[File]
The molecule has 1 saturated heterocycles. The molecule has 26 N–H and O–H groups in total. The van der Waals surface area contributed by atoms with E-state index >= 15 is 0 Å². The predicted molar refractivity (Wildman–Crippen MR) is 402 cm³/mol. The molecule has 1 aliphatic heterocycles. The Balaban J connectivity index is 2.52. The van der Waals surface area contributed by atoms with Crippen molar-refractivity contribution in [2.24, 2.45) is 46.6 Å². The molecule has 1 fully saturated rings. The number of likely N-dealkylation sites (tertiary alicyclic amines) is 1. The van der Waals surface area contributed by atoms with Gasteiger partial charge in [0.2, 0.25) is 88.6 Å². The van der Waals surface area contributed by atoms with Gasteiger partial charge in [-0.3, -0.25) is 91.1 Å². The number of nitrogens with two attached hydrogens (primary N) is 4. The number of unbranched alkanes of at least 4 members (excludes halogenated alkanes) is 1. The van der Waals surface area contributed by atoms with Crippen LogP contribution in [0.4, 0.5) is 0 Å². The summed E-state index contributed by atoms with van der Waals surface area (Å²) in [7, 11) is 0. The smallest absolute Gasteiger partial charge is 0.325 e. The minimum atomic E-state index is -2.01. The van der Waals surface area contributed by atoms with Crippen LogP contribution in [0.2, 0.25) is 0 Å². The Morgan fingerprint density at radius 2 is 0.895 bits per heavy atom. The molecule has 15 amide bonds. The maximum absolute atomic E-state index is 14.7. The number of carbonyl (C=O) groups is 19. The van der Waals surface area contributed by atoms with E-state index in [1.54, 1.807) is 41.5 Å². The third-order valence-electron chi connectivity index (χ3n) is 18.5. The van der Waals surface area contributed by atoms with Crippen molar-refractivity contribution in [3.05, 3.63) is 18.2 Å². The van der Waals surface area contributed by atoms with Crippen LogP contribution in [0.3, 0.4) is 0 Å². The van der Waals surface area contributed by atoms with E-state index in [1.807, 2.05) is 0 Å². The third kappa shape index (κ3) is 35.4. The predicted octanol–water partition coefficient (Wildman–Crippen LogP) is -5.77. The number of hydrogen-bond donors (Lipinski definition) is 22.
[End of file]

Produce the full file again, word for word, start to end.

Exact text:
The molecule has 1 saturated heterocycles. The molecule has 26 N–H and O–H groups in total. The van der Waals surface area contributed by atoms with E-state index >= 15 is 0 Å². The predicted molar refractivity (Wildman–Crippen MR) is 402 cm³/mol. The molecule has 1 aliphatic heterocycles. The Balaban J connectivity index is 2.52. The van der Waals surface area contributed by atoms with Crippen molar-refractivity contribution in [2.24, 2.45) is 46.6 Å². The molecule has 1 fully saturated rings. The number of likely N-dealkylation sites (tertiary alicyclic amines) is 1. The van der Waals surface area contributed by atoms with Gasteiger partial charge in [0.2, 0.25) is 88.6 Å². The van der Waals surface area contributed by atoms with Gasteiger partial charge in [-0.3, -0.25) is 91.1 Å². The number of nitrogens with two attached hydrogens (primary N) is 4. The number of unbranched alkanes of at least 4 members (excludes halogenated alkanes) is 1. The van der Waals surface area contributed by atoms with Crippen LogP contribution in [0.4, 0.5) is 0 Å². The summed E-state index contributed by atoms with van der Waals surface area (Å²) in [7, 11) is 0. The smallest absolute Gasteiger partial charge is 0.325 e. The minimum atomic E-state index is -2.01. The van der Waals surface area contributed by atoms with Crippen LogP contribution in [0.2, 0.25) is 0 Å². The Morgan fingerprint density at radius 2 is 0.895 bits per heavy atom. The molecule has 15 amide bonds. The maximum absolute atomic E-state index is 14.7. The number of carbonyl (C=O) groups is 19. The van der Waals surface area contributed by atoms with E-state index in [1.54, 1.807) is 41.5 Å². The third-order valence-electron chi connectivity index (χ3n) is 18.5. The van der Waals surface area contributed by atoms with Crippen molar-refractivity contribution in [3.05, 3.63) is 18.2 Å². The van der Waals surface area contributed by atoms with Crippen LogP contribution in [0.3, 0.4) is 0 Å². The van der Waals surface area contributed by atoms with E-state index in [1.807, 2.05) is 0 Å². The third kappa shape index (κ3) is 35.4. The predicted octanol–water partition coefficient (Wildman–Crippen LogP) is -5.77. The number of hydrogen-bond donors (Lipinski definition) is 22.